New research shows that parents' exposure to toxic chemicals before conception has a negative effect on the health of their future children.
The list of what not to do during pregnancy seems unending, but if you've heard the one about not eating microwave popcorn, you might want to follow it—even before conceiving. A new research paper in the journal Endocrinology looks at how environmental stressors, such as the chemicals present in microwave popcorn bags, affect babies' future health even before they are conceived.
A source of life-long health issues
The paper, which summarized almost 200 presentations from last year's 4th Conference on Prenatal Programming and Toxicity, says that future mothers' and fathers' preconception exposure to toxic chemicals may change how their babies' genes are expressed, resulting in a host of problems later on that researchers are just starting to be able to identify. "In the beginning, most emphasis was on cancer, then additional focus was on brain development," lead author Phillippe Grandjean, M.D., Ph.D., a professor of environmental medicine at the University of Southern Denmark and an adjunct professor of environmental health at the Harvard T.H. Chan School of Public Health, tells Fit Pregnancy. "Now, we realize that these types of effects may be relevant to the development of immune functions, future fertility, potentially all body functions as well as risks of disease, such as obesity, diabetes, heart disease. Worse, it can potentially result in transgenerational effects, i.e. effects that can be passed on to the next generation and the next again."
So where are these chemicals coming from? Pretty much everywhere, it seems. "A large number of chemicals have already been identified as causes of developmental toxicity, and they encompass metals, pesticides, solvents, plastics components, air pollution, and many other substances," Grandjean says. "The big problem is that such effects have not been systematically looked for, and we should therefore be careful pointing at some specific chemicals that may turn out not to be the main culprit." Because regulatory agencies haven't considered the effects of long-term, low-dose exposure to many of these chemicals, laws aren't yet in place to protect people from them.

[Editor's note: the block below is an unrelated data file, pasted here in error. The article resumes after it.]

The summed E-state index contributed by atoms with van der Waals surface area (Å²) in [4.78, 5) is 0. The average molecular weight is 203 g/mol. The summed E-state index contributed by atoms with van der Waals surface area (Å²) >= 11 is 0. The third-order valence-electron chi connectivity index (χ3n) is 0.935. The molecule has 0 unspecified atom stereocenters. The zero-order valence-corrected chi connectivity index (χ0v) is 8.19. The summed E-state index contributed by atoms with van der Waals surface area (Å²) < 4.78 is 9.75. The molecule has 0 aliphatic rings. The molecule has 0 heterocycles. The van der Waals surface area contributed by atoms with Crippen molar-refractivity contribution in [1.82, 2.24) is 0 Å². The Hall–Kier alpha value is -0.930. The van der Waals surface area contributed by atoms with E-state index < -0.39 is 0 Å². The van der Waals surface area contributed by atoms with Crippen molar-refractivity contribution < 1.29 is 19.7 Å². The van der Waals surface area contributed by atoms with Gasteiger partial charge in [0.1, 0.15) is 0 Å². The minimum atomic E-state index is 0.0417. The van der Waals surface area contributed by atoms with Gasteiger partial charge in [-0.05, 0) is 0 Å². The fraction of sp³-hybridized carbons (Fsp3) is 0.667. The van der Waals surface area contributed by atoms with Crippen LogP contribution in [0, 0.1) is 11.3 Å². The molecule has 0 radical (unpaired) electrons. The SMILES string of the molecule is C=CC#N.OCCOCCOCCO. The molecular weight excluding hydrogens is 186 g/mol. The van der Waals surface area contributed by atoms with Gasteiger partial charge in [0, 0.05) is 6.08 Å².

The scope of how long before conception a baby may be affected isn't fully known. "We have incomplete knowledge at this time. New research has uncovered mechanisms that may allow changed genetic information to be transferred via sperm to the next generation so that the father's recent chemical exposure before conception may affect the fetus," Grandjean says. "In addition, many environmental chemicals are accumulated in the body over time, sometimes for several years. This chemical burden may affect the conception, or it may affect the fetal development later on, as the mother will generally share her chemicals with her child—and that continues after childbirth, as she may also excrete these substances in the [breast] milk."
Chemicals to avoid
Although this all sounds pretty scary, there are measures we can take to limit our exposure to certain chemicals until regulatory agencies have caught up with the research and put new laws in place.
Specific chemicals to avoid include:
- biphisenol A (BPA) in plastics and food cans
- phthalates in personal-care products
- pesticides like DDT
- flame retardants, often found in furniture
- and polychlorinated biphenyls (PCBs) in electronics and building materials.
How to avoid them
"The best advice that I can give is to use common sense," Grandjean says, regarding avoiding everyday toxic materials, especially once a baby is conceived. To do that, he offers this advice to pregnant women, which while he says is "probably incomplete", is the best he and his team of scientists are able to give without further research:
- Avoid exposures to industrial chemicals, especially at work, "as occupational exposures will invariably be shared with the fetus."
- Choose organic foods, "at least in regard to fruits and leafy vegetables."
- Avoid using pesticides and solvents at home.
- Avoid plastics and food-wrapping materials, like microwave popcorn bags, which "can release chemicals that can pass through a mother's blood stream and into the fetus."